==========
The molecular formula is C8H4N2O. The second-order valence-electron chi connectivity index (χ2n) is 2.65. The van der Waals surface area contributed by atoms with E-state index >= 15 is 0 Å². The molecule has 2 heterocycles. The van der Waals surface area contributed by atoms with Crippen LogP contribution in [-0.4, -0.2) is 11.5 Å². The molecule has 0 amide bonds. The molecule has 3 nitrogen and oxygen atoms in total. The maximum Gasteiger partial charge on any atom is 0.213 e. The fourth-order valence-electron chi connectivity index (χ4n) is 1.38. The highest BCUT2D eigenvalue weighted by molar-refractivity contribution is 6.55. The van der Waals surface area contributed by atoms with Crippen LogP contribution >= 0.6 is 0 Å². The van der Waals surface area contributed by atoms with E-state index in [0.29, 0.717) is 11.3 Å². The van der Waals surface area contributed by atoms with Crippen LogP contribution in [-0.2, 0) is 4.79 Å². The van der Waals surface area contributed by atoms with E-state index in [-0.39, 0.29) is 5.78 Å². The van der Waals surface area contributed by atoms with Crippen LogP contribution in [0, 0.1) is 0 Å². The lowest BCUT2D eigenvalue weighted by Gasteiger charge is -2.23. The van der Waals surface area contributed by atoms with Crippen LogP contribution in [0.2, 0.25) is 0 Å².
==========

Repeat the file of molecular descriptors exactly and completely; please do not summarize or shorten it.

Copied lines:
The molecular formula is C8H4N2O. The second-order valence-electron chi connectivity index (χ2n) is 2.65. The van der Waals surface area contributed by atoms with E-state index >= 15 is 0 Å². The molecule has 2 heterocycles. The van der Waals surface area contributed by atoms with Crippen LogP contribution in [-0.4, -0.2) is 11.5 Å². The molecule has 0 amide bonds. The molecule has 3 nitrogen and oxygen atoms in total. The maximum Gasteiger partial charge on any atom is 0.213 e. The fourth-order valence-electron chi connectivity index (χ4n) is 1.38. The highest BCUT2D eigenvalue weighted by molar-refractivity contribution is 6.55. The van der Waals surface area contributed by atoms with Crippen LogP contribution >= 0.6 is 0 Å². The van der Waals surface area contributed by atoms with E-state index in [0.29, 0.717) is 11.3 Å². The van der Waals surface area contributed by atoms with Crippen LogP contribution in [-0.2, 0) is 4.79 Å². The van der Waals surface area contributed by atoms with E-state index in [-0.39, 0.29) is 5.78 Å². The van der Waals surface area contributed by atoms with Crippen LogP contribution in [0, 0.1) is 0 Å². The lowest BCUT2D eigenvalue weighted by Gasteiger charge is -2.23. The van der Waals surface area contributed by atoms with Crippen LogP contribution in [0.2, 0.25) is 0 Å².